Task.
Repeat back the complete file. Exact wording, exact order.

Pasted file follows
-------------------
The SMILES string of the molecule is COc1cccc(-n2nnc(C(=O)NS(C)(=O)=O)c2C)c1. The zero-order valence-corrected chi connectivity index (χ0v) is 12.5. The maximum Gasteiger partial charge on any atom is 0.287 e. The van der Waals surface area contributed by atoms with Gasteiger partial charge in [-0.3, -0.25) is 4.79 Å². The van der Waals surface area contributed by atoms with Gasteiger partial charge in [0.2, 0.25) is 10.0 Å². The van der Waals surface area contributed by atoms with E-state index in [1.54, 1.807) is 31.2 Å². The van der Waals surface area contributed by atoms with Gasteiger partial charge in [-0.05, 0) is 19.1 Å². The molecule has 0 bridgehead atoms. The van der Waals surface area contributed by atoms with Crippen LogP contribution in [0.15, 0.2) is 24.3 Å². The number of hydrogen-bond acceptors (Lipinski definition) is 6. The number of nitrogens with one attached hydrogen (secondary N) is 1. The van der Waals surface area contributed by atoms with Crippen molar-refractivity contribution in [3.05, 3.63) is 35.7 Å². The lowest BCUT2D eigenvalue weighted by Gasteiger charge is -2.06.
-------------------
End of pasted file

The SMILES string of the molecule is COc1cccc(-n2nnc(C(=O)NS(C)(=O)=O)c2C)c1. The zero-order valence-corrected chi connectivity index (χ0v) is 12.5. The maximum Gasteiger partial charge on any atom is 0.287 e. The van der Waals surface area contributed by atoms with Gasteiger partial charge in [-0.3, -0.25) is 4.79 Å². The van der Waals surface area contributed by atoms with Gasteiger partial charge in [0.2, 0.25) is 10.0 Å². The van der Waals surface area contributed by atoms with E-state index in [1.54, 1.807) is 31.2 Å². The van der Waals surface area contributed by atoms with Gasteiger partial charge in [-0.05, 0) is 19.1 Å². The molecule has 0 bridgehead atoms. The van der Waals surface area contributed by atoms with Crippen LogP contribution in [0.15, 0.2) is 24.3 Å². The number of hydrogen-bond acceptors (Lipinski definition) is 6. The number of nitrogens with one attached hydrogen (secondary N) is 1. The van der Waals surface area contributed by atoms with Crippen molar-refractivity contribution in [3.05, 3.63) is 35.7 Å². The lowest BCUT2D eigenvalue weighted by Gasteiger charge is -2.06.